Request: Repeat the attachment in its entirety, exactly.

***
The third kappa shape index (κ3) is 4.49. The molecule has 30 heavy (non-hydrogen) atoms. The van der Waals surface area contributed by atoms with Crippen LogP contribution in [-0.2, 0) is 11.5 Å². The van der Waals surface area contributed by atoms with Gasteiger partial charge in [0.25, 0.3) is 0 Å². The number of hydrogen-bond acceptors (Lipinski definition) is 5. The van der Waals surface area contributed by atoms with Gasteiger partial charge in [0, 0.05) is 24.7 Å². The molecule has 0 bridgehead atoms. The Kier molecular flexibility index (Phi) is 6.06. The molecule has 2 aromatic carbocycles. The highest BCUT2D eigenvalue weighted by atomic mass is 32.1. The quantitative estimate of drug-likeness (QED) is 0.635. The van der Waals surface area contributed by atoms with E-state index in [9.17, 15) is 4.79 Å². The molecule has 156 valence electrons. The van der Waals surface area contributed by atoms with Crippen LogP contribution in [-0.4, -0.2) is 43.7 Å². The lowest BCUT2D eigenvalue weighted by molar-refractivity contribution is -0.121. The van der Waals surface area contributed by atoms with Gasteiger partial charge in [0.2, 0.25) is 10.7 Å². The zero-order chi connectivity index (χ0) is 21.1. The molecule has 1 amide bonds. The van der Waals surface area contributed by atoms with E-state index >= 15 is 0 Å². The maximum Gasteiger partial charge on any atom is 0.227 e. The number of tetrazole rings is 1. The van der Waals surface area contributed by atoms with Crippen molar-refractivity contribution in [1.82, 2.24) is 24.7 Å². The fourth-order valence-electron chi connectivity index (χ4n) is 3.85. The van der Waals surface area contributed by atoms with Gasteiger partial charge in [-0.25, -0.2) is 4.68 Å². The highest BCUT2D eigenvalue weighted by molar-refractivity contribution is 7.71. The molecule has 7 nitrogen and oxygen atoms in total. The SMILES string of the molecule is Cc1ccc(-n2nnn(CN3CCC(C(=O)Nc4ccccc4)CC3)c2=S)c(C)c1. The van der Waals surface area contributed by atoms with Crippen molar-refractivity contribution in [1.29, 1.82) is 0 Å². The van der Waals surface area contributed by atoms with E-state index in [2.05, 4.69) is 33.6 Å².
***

The third kappa shape index (κ3) is 4.49. The molecule has 30 heavy (non-hydrogen) atoms. The van der Waals surface area contributed by atoms with Crippen LogP contribution in [-0.2, 0) is 11.5 Å². The van der Waals surface area contributed by atoms with Gasteiger partial charge in [0.25, 0.3) is 0 Å². The number of hydrogen-bond acceptors (Lipinski definition) is 5. The van der Waals surface area contributed by atoms with Gasteiger partial charge in [0, 0.05) is 24.7 Å². The molecule has 0 bridgehead atoms. The Kier molecular flexibility index (Phi) is 6.06. The molecule has 2 aromatic carbocycles. The highest BCUT2D eigenvalue weighted by atomic mass is 32.1. The quantitative estimate of drug-likeness (QED) is 0.635. The van der Waals surface area contributed by atoms with E-state index in [9.17, 15) is 4.79 Å². The molecule has 156 valence electrons. The van der Waals surface area contributed by atoms with Crippen LogP contribution in [-0.4, -0.2) is 43.7 Å². The lowest BCUT2D eigenvalue weighted by molar-refractivity contribution is -0.121. The van der Waals surface area contributed by atoms with Gasteiger partial charge in [0.2, 0.25) is 10.7 Å². The zero-order chi connectivity index (χ0) is 21.1. The molecule has 1 amide bonds. The van der Waals surface area contributed by atoms with E-state index >= 15 is 0 Å². The maximum Gasteiger partial charge on any atom is 0.227 e. The number of tetrazole rings is 1. The van der Waals surface area contributed by atoms with Crippen molar-refractivity contribution in [1.82, 2.24) is 24.7 Å². The fourth-order valence-electron chi connectivity index (χ4n) is 3.85. The van der Waals surface area contributed by atoms with Gasteiger partial charge in [-0.25, -0.2) is 4.68 Å². The highest BCUT2D eigenvalue weighted by molar-refractivity contribution is 7.71. The molecule has 7 nitrogen and oxygen atoms in total. The SMILES string of the molecule is Cc1ccc(-n2nnn(CN3CCC(C(=O)Nc4ccccc4)CC3)c2=S)c(C)c1. The van der Waals surface area contributed by atoms with Crippen molar-refractivity contribution in [1.29, 1.82) is 0 Å². The van der Waals surface area contributed by atoms with E-state index in [2.05, 4.69) is 33.6 Å².